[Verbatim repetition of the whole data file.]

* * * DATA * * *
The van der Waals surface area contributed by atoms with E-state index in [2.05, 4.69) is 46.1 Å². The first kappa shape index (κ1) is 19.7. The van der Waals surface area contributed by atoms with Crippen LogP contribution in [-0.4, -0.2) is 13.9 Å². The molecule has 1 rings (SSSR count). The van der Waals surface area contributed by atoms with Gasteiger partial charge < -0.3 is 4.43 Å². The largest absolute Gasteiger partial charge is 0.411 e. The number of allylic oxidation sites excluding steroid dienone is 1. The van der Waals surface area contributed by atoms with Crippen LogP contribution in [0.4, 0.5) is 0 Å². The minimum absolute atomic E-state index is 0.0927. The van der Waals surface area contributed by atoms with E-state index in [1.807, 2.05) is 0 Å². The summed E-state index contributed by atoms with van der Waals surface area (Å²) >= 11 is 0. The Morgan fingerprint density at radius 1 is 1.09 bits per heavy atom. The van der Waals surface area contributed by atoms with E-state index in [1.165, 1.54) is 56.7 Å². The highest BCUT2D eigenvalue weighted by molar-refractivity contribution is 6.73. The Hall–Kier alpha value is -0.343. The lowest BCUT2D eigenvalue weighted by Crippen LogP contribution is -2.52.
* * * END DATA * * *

The van der Waals surface area contributed by atoms with E-state index in [2.05, 4.69) is 46.1 Å². The first kappa shape index (κ1) is 19.7. The van der Waals surface area contributed by atoms with Crippen LogP contribution in [-0.4, -0.2) is 13.9 Å². The molecule has 1 rings (SSSR count). The van der Waals surface area contributed by atoms with Gasteiger partial charge < -0.3 is 4.43 Å². The largest absolute Gasteiger partial charge is 0.411 e. The number of allylic oxidation sites excluding steroid dienone is 1. The van der Waals surface area contributed by atoms with Crippen LogP contribution in [0.4, 0.5) is 0 Å². The minimum absolute atomic E-state index is 0.0927. The van der Waals surface area contributed by atoms with E-state index in [1.807, 2.05) is 0 Å². The summed E-state index contributed by atoms with van der Waals surface area (Å²) >= 11 is 0. The Morgan fingerprint density at radius 1 is 1.09 bits per heavy atom. The van der Waals surface area contributed by atoms with E-state index in [1.165, 1.54) is 56.7 Å². The highest BCUT2D eigenvalue weighted by molar-refractivity contribution is 6.73. The Hall–Kier alpha value is -0.343. The lowest BCUT2D eigenvalue weighted by Crippen LogP contribution is -2.52.